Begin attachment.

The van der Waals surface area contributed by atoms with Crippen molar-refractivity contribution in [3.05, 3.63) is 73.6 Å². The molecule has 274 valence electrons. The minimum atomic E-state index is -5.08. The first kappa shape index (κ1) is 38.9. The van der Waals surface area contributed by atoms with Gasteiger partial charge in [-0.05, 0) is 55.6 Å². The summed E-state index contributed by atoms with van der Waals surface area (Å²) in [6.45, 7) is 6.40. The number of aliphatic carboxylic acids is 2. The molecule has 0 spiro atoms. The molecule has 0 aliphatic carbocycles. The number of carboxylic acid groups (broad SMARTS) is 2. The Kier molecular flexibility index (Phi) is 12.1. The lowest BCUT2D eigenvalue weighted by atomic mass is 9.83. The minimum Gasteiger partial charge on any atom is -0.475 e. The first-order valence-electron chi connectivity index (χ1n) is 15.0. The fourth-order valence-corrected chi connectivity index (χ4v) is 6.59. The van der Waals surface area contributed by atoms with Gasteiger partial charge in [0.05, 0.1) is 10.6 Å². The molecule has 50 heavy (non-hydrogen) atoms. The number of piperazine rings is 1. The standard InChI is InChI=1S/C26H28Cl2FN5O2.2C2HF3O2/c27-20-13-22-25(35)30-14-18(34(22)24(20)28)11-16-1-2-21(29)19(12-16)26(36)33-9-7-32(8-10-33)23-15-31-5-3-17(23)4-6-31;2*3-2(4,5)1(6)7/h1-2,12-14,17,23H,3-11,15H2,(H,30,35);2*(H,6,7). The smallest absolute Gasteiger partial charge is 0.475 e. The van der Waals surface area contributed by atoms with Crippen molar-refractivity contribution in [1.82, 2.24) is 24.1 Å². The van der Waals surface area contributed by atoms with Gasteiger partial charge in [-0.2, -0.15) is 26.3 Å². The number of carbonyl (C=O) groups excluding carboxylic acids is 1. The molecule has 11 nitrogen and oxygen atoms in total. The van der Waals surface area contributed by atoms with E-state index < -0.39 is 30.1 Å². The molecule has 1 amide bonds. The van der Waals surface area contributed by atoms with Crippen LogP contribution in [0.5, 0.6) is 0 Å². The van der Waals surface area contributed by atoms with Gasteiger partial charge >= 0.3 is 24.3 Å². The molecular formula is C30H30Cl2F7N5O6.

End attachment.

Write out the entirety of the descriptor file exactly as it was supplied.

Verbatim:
The van der Waals surface area contributed by atoms with Crippen molar-refractivity contribution in [3.05, 3.63) is 73.6 Å². The molecule has 274 valence electrons. The minimum atomic E-state index is -5.08. The first kappa shape index (κ1) is 38.9. The van der Waals surface area contributed by atoms with Gasteiger partial charge in [-0.05, 0) is 55.6 Å². The summed E-state index contributed by atoms with van der Waals surface area (Å²) in [6.45, 7) is 6.40. The number of aliphatic carboxylic acids is 2. The molecule has 0 spiro atoms. The molecule has 0 aliphatic carbocycles. The number of carboxylic acid groups (broad SMARTS) is 2. The Kier molecular flexibility index (Phi) is 12.1. The lowest BCUT2D eigenvalue weighted by atomic mass is 9.83. The minimum Gasteiger partial charge on any atom is -0.475 e. The first-order valence-electron chi connectivity index (χ1n) is 15.0. The fourth-order valence-corrected chi connectivity index (χ4v) is 6.59. The van der Waals surface area contributed by atoms with Gasteiger partial charge in [0.05, 0.1) is 10.6 Å². The molecule has 50 heavy (non-hydrogen) atoms. The number of piperazine rings is 1. The standard InChI is InChI=1S/C26H28Cl2FN5O2.2C2HF3O2/c27-20-13-22-25(35)30-14-18(34(22)24(20)28)11-16-1-2-21(29)19(12-16)26(36)33-9-7-32(8-10-33)23-15-31-5-3-17(23)4-6-31;2*3-2(4,5)1(6)7/h1-2,12-14,17,23H,3-11,15H2,(H,30,35);2*(H,6,7). The smallest absolute Gasteiger partial charge is 0.475 e. The van der Waals surface area contributed by atoms with Crippen molar-refractivity contribution in [1.82, 2.24) is 24.1 Å². The van der Waals surface area contributed by atoms with Gasteiger partial charge in [-0.2, -0.15) is 26.3 Å². The number of carbonyl (C=O) groups excluding carboxylic acids is 1. The molecule has 11 nitrogen and oxygen atoms in total. The van der Waals surface area contributed by atoms with E-state index < -0.39 is 30.1 Å². The molecule has 1 amide bonds. The van der Waals surface area contributed by atoms with Crippen LogP contribution in [0.5, 0.6) is 0 Å². The van der Waals surface area contributed by atoms with Gasteiger partial charge >= 0.3 is 24.3 Å². The molecular formula is C30H30Cl2F7N5O6.